What to Do with Rosé

There's an engaging thread today on Eric Asimov's blog, The Pour, at the Times, regarding rosé—worthwhile, not worthwhile, delicious, foul, etc. Many opinions are expressed. For my part I agree there's a lot of insipid rosé in the world (if you start with insipid red wine, bleed some off, and bottle it as rosé, guess what—insipid rosé!) However, there are some wonderful pink wines floating around out there, too. And I think part of their appeal is that they don't attract attention. It's perhaps the ur-complement wine, by which I mean that its role is to make something else—food, a spring day, your date, your dog, whatever—seem more appealing somehow. (Of course, my dog when I was growing up, Bandit, had a terrible eczemic skin condition that caused all the hair to fall out of his back; because the skin was gray and wrinkly, he looked sort of like a half dog-half armadillo. All the rosé in Provence couldn't have made him attractive for a second, the poor guy.)

Anyway. What I suggest you do with rosé, rather than analyze it deeply, is serve it with what I'll call my Wing-It Corn Salad, with apologies to NY wine man-about-town Tony DiDio, whose sublime corn salad is the inspiration for this more off-the-cuff version. It's simple; also, it tastes great. Take about five ears of sweet summer corn. Shave off all the kernels with a sharp knife. Melt a knob of butter (Nigel Slater's always referring to knobs of butter, and I believe in ol' Nigel*) over medium heat, add the corn and cook for a few minutes, splash in some white wine (about a quarter cup), sauté a few more moments (aiming for that ideal tender-crisp state), then cut the heat and toss the corn with some chopped basil, scallions and/or chives, and tomatoes. Proportion-wise, you basically want the finished product to look like corn with stuff in it, rather than stuff with corn in it. Season with salt and pepper. Eat. If you find it needs a little tartness, a dash of red wine vinegar will work; even better is purslane from the farmer's market—it adds a nice lemony edge (thank you, Tony DiDio). And if you want to open up a bottle of rosé while you cook, well, go right ahead. I guarantee that the kitchen gods will not smite you in anger.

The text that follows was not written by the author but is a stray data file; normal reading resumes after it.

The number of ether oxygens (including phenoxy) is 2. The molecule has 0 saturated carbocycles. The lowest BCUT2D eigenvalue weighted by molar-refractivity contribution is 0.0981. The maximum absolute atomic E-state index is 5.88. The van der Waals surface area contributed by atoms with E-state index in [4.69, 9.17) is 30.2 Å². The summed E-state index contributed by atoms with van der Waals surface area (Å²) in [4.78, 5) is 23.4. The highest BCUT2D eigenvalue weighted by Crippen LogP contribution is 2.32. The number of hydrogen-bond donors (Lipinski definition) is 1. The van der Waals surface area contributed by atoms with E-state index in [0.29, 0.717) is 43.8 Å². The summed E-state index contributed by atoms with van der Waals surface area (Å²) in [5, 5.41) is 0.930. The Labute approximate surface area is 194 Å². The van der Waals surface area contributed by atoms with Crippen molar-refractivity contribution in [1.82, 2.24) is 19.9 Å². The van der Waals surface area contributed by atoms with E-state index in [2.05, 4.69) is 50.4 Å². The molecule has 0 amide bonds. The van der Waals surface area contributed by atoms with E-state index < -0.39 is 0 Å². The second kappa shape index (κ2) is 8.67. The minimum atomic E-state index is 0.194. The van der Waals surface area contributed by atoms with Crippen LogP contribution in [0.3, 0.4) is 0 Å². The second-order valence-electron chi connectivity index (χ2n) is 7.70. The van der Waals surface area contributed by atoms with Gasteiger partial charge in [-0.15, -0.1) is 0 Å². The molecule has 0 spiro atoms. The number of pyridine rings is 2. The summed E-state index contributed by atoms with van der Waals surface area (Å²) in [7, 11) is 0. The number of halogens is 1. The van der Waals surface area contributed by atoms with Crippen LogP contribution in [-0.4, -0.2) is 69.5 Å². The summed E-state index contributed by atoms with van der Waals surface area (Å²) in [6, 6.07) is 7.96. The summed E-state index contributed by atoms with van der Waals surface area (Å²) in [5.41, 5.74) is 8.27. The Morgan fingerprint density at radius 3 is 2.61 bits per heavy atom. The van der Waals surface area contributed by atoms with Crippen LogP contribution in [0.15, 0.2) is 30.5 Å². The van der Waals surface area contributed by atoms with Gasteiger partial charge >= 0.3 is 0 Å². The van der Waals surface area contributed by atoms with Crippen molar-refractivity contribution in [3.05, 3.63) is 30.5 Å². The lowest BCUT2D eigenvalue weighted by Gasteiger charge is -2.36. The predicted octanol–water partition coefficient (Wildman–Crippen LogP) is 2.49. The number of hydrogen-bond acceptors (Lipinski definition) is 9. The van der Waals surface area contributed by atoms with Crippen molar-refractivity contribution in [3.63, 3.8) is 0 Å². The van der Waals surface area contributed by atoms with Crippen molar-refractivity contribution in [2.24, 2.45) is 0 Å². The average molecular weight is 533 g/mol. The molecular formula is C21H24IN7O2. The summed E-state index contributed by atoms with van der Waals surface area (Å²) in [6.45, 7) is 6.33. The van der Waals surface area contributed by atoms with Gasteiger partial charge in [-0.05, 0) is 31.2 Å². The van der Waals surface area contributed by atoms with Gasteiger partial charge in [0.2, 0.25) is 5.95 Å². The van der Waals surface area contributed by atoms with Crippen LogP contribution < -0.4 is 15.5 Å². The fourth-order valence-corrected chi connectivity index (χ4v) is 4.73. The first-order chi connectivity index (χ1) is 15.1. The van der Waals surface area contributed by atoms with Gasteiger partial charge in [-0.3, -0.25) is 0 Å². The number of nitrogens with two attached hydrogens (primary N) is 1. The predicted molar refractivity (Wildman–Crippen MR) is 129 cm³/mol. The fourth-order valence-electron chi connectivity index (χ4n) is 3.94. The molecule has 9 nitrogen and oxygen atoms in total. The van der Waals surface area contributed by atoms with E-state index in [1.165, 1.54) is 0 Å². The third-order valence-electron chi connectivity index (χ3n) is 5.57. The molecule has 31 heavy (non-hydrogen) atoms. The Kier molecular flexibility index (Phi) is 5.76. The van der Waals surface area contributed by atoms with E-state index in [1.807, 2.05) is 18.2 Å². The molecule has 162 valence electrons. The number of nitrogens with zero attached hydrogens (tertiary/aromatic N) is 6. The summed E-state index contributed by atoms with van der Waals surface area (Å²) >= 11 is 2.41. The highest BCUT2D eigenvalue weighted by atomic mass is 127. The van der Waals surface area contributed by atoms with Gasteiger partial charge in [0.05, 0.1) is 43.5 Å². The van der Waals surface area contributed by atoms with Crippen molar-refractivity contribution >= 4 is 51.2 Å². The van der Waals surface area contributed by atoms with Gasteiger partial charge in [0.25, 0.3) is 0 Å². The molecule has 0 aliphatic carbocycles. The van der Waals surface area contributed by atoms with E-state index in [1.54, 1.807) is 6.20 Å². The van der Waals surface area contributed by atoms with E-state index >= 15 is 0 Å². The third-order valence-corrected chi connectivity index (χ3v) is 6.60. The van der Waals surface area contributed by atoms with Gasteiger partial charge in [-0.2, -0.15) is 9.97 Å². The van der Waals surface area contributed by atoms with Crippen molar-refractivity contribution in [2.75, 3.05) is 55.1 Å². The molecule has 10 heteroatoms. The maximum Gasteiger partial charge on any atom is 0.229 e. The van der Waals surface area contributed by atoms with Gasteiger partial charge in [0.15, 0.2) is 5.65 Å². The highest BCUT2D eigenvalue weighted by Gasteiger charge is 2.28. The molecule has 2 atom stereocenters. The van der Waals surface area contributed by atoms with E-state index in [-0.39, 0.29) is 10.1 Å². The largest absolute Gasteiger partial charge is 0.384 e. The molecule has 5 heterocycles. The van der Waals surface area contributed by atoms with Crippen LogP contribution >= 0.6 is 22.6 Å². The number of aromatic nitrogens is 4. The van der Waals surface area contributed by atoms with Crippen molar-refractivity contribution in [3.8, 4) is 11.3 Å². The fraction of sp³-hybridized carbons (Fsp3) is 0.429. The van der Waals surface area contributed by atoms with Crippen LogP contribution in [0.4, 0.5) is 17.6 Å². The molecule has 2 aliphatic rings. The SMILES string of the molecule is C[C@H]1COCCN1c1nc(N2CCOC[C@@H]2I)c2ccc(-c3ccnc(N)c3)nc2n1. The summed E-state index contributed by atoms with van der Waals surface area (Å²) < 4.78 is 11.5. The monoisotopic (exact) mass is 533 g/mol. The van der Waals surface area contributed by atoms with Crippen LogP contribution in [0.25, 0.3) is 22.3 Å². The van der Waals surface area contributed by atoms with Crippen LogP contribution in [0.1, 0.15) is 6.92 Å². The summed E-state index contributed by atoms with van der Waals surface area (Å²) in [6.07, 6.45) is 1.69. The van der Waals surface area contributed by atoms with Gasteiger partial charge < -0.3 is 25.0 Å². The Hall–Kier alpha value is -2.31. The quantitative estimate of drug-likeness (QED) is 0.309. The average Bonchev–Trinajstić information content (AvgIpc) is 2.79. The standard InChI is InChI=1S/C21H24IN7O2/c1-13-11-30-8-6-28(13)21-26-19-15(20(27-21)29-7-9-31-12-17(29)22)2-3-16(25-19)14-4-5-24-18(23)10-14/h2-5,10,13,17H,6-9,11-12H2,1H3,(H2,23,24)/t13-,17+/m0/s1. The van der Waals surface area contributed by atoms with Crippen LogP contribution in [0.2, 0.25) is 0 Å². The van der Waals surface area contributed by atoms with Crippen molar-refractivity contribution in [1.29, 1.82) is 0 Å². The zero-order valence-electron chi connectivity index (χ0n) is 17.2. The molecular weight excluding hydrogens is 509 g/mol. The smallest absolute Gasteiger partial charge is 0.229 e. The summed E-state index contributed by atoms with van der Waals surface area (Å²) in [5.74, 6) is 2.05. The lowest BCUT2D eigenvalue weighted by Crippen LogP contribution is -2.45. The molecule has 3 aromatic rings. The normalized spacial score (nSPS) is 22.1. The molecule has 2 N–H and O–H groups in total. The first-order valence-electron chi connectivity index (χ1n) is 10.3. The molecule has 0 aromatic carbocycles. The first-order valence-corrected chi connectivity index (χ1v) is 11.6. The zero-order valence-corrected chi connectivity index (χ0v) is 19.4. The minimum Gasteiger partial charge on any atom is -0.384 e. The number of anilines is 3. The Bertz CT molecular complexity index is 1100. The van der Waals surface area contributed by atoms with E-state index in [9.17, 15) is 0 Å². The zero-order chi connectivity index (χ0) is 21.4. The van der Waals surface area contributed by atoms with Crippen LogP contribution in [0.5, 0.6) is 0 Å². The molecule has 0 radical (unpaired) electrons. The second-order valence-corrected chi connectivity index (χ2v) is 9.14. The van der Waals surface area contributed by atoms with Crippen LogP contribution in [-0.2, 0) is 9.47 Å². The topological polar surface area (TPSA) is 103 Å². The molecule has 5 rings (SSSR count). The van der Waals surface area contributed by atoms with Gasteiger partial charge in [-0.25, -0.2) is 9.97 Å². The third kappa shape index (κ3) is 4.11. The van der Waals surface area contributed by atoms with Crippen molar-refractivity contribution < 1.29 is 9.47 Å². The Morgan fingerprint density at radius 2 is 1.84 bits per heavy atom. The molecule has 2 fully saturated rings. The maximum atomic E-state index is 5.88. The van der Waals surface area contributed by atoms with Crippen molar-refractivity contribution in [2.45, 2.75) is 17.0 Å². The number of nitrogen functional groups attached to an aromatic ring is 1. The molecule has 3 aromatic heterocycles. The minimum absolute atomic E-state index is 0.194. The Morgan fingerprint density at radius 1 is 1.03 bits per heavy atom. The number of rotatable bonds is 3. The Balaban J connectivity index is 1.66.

I'm going to be tasting a bunch of rosés tomorrow, and will report back on the best.

*After consultation with Marcia Kiesel, F&W's brilliant test kitchen director, I can report back that our official F&W interpretation of "a knob" is "a good tablespoon or so". Marcia also noted that she has an old cookbook with a recipe for chocolate cake that calls for "butter the size of two eggs," which we both agreed is a pretty great way of describing an amount of butter.

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